The past few years have taken an especially brutal toll on the plans and expectations of 20-somethings. As unemployment rates tick steadily higher, starting salaries have plummeted. Meanwhile, according to Jeffrey Jensen Arnett, a professor of psychology at Clark University, about 85 percent of the class of 2011 will likely move back in with their parents during some period of their post-college years, compared with 40 percent a decade ago.

Besides moving back home, many 20-somethings are beginning their adult lives shouldering substantial amounts of student loan debt. According to Mark Kantrowitz, who publishes the financial aid websites Fastweb.com and Finaid.org, while the average 2011 graduate finished school with about $27,200 in debt, many are straining to pay off significantly greater loans.

Enter the sugar daddy, sugar baby phenomenon….  With the whole process going digital, women passing through a system of higher education that fosters indebtedness are using the anonymity of the web to sell their wares and pay down their college loans.

“Over the past few years, the number of college students using our site has exploded,” says Brandon Wade, the 41-year-old founder of Seeking Arrangement. Of the site’s approximately 800,000 members, Wade estimates that 35 percent are students. “College students are one of the biggest segments of our sugar babies and the numbers are growing all the time.”

Jack is a sugar daddy who says he is “helping” these women.

“Most of these young women have debt from school,” says Jack, who finds most young women also carry an average of $8,000 in credit-card debt. “I guess I like the college girls more because I think of their student debt as good debt. At least it seems like I’m helping them out, like I’m helping them to get a better life.”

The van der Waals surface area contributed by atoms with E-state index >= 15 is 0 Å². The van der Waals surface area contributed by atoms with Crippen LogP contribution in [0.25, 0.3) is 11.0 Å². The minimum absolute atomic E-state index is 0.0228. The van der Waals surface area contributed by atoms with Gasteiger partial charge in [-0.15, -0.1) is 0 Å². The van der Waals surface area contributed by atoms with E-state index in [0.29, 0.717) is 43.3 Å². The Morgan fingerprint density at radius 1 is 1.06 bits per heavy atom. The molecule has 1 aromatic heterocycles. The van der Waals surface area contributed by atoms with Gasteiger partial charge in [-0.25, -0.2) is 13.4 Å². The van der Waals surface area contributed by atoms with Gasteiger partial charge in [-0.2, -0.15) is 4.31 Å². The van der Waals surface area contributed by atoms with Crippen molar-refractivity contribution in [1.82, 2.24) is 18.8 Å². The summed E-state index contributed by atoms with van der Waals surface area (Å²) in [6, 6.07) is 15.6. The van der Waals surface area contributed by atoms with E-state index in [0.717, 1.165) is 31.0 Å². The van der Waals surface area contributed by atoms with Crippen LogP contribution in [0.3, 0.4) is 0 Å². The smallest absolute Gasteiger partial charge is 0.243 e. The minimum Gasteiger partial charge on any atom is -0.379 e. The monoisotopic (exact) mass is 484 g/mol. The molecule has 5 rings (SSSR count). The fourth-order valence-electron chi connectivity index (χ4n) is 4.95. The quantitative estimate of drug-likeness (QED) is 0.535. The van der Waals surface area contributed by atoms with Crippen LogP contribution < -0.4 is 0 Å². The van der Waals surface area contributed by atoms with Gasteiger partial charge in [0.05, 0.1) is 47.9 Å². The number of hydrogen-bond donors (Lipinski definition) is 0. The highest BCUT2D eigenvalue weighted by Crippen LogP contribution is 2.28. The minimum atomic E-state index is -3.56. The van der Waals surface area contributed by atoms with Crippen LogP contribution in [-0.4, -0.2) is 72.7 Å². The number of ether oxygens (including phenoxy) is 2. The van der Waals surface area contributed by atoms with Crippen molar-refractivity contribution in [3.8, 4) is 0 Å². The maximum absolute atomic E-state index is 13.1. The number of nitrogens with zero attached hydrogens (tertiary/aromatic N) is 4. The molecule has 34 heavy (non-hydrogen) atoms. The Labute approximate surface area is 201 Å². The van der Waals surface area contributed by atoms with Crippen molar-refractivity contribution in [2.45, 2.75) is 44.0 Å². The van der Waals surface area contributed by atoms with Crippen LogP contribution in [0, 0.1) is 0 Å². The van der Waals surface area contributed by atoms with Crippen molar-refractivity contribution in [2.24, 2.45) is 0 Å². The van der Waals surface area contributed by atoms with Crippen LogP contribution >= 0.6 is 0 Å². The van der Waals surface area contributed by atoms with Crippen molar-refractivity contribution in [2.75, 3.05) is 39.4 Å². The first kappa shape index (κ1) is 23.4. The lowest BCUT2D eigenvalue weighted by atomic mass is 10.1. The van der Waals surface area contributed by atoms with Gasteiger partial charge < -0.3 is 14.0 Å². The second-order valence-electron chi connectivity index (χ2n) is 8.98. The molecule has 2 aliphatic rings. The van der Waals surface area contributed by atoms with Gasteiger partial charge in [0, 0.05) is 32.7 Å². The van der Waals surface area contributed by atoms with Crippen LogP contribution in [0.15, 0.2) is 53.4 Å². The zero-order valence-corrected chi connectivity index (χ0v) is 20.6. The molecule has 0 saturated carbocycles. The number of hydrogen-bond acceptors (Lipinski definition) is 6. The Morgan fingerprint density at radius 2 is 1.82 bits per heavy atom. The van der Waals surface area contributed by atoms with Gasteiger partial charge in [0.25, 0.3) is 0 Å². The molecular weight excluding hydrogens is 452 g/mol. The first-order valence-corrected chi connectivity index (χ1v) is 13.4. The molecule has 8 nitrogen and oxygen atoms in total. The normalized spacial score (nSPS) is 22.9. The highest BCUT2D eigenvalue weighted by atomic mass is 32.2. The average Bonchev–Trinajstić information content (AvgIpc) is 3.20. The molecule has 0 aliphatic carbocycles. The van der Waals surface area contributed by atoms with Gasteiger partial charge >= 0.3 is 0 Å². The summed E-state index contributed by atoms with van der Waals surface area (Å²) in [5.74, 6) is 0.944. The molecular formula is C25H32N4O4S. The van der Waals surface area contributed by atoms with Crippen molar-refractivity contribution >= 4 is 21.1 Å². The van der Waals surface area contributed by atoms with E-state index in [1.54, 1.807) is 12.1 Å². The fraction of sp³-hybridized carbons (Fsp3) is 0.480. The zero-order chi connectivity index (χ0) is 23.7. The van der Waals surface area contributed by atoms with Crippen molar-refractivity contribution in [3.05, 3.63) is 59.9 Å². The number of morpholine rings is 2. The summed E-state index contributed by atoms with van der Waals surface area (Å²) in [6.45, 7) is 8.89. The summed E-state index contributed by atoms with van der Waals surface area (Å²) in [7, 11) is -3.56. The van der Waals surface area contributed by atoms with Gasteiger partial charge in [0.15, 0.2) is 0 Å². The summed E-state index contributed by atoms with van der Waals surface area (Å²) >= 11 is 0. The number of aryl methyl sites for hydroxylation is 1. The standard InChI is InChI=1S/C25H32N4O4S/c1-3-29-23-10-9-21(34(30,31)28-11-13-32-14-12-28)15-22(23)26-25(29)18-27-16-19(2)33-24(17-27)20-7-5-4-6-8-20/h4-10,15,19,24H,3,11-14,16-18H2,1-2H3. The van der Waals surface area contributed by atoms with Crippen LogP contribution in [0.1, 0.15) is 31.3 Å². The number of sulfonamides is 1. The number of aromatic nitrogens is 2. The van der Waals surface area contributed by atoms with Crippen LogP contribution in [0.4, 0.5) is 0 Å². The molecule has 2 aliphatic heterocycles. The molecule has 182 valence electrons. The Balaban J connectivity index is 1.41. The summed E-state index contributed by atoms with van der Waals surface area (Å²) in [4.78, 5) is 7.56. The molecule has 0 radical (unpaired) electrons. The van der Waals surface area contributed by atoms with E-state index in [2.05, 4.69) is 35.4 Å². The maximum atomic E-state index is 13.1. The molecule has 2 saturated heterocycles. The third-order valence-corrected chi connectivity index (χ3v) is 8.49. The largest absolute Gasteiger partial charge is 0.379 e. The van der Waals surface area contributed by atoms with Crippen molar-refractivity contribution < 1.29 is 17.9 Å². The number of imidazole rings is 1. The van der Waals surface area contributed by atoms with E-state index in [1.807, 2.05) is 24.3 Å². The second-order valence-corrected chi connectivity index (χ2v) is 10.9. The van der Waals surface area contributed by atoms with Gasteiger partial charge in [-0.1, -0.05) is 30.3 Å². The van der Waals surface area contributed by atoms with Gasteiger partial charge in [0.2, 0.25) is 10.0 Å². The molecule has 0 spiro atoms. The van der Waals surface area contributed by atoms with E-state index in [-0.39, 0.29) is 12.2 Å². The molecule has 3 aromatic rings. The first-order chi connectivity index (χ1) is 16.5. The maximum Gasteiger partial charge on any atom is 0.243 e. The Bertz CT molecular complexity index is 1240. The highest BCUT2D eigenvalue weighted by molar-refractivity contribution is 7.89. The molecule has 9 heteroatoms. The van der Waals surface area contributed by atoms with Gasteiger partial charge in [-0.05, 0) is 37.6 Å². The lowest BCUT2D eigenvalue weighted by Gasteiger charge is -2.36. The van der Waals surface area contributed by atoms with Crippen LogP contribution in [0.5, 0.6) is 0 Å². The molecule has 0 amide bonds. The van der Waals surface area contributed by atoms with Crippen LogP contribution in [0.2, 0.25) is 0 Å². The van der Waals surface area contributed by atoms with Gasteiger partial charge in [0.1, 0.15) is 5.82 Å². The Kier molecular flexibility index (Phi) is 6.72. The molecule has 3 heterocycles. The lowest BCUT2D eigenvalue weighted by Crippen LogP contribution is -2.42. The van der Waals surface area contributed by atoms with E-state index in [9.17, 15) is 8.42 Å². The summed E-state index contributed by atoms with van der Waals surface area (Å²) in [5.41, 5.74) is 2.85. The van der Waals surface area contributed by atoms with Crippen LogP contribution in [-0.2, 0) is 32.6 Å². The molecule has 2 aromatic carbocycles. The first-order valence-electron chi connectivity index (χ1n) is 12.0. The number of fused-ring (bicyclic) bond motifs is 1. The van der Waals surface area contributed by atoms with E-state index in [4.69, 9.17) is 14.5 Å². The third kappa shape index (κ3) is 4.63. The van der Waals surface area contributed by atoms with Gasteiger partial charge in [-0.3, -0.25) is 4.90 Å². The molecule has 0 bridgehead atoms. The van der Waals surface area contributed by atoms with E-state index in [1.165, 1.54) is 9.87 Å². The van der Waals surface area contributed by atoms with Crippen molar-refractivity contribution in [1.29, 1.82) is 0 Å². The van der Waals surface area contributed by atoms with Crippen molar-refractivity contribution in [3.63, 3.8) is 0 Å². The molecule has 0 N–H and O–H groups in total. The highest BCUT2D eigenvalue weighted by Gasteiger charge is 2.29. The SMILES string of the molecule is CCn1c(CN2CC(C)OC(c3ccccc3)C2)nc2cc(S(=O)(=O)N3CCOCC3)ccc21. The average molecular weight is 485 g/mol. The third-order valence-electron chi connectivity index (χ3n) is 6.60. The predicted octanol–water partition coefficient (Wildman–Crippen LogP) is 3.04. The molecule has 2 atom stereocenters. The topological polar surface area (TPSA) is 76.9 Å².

Consistent with its reputation of offering loan-heavy financial aid, New York University ranks highest with the number of sugar babies.

At The Huffington Post’s request, Seeking Arrangement listed the top 20 universities attended by sugar babies on the site. They compiled the list according to the number of sugar babies who registered using their .edu email addresses or listed schools’ names on their profiles. New York University tops the list with 498 sugar babies, while UCLA comes in at No. 8 with 253, and Harvard University ranks at No. 9 with 231. The University of California at Berkeley ranks at No. 13 with 193, the University of Southern California ranks at No. 15 with 183, and Tulane University ranks at No. 20 with 163 college sugar babies.

Click on the image to get more details from the interactive image.

Seeking Arrangement: College Students Using ‘Sugar Daddies’ To Pay Off Loan Debt – Huffington Post

July 11, 2011

Education debt correlates with higher self-esteem for young people

by Grace

Young people “experience debt as empowering,” according to a study, and the effect is strongest for people who come from the poorest families.

Researchers looked at the responses of 3,079 people from 1979 to 2004, in the National Longitudinal Survey of Youth. They ranged in age from 18 to 34, although most were in their early-to-mid 20s. The survey included data about credit-card and educational debt, and measures of respondents’ self-esteem and sense of mastery.

For students from families in the bottom 25% of income, self-esteem and perceived mastery rose steadily with both educational and credit-card debt. The education itself didn’t drive the rise in self-esteem; given two people with the same demographics and schooling, the one with higher debt had higher self-regard. Similar but less-consistent effects were found for students from families in the broad middle income ranges.

Only at age 28 did educational debt (though still not credit-card debt) become a drag on self-esteem.

Something kicks in around age 28, maybe common sense?

Wall Street Journal  –  “Youth Debt, Mastery, and Self-Esteem: Class-Stratified Effects of Indebtedness on Self-Concept, Rachel E. Dwyer, Laura McCloud and Randy Hodson, Social Science Research (May)